Sunnī traditionalists generally shared the orthodox theologians’ quietist attitude toward political authority, but felt that their Murjiʾī definition of faith did not recognize the importance of pious works. They therefore articulated a compromise definition: faith requires outward works as well as inner knowledge and verbal profession, but faith is not an all-or-nothing affair; it can increase and decrease in accordance with one's works. This means that sinful actions affect faith but do not make the sinner an unbeliever; they just make him or her a lesser believer. This view, which was especially associated with the Ḥanbalīyah and became quite popular among Sunnīs, combined a very inclusive view of the community of believers and a tolerant view of political leaders with a personal challenge to pursue higher levels of piety.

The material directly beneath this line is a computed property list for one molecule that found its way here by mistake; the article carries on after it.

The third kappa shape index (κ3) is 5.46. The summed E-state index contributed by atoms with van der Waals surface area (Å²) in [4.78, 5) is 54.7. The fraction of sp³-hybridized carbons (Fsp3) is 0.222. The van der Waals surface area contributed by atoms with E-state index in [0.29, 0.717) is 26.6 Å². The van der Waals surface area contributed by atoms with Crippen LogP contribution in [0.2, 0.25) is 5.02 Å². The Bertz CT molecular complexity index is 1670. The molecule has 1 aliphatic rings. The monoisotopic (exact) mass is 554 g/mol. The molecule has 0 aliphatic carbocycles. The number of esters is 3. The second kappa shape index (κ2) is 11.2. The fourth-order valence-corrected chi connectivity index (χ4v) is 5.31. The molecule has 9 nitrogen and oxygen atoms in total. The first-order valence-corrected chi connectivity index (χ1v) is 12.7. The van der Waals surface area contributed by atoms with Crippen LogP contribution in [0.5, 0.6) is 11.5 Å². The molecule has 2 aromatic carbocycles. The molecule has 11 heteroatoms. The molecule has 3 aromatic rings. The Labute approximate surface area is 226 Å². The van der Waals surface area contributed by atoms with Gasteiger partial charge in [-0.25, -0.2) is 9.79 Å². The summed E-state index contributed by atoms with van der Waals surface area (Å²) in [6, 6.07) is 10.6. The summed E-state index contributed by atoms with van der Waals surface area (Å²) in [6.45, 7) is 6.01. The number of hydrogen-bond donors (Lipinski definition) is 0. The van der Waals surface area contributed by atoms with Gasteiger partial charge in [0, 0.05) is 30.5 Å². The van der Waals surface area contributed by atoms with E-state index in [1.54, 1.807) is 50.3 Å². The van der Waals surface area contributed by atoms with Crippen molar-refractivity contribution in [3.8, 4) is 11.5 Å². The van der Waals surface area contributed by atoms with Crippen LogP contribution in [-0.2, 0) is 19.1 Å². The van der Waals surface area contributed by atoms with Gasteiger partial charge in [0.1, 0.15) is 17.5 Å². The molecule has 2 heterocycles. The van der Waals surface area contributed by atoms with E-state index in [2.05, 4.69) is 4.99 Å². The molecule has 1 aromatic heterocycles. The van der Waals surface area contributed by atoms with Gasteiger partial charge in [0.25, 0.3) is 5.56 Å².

Similar concerns led the Muʿtazilah to a similar compromise, which they articulated somewhat differently. They shared the traditionalist view that faith includes actions and increases or decreases in keeping with a person's deeds, but they believed God was bound by his own word to punish grave sins with eternal hellfire. Consequently, anyone who commits a grave sin and fails to repent can never enter paradise, and therefore cannot be a believer. Yet the Muʿtazilah did not wish to exclude such people from the earthly community of Muslims, so they denied that such people are rendered unbelievers by their sins. Grave sinners, they said, are neither believers nor unbelievers; they stand in an “intermediate position” (al-manzilah bayn al-manzilatayn) and should be called simply “grave sinners.” They will be punished eternally in hell, but in this world they should still be treated as full members of Muslim society. This avoided the radical exclusivism and revolutionary implications of the Khārijī doctrine, while still allowing the Muʿtazilah to hold rulers’ feet to the fire for their behavior, thus fulfilling what they felt was a binding mandate to “command right and prohibit wrong” (al-amr bi-al-maʿrūf wa-al-nahy ʿan al-munkar).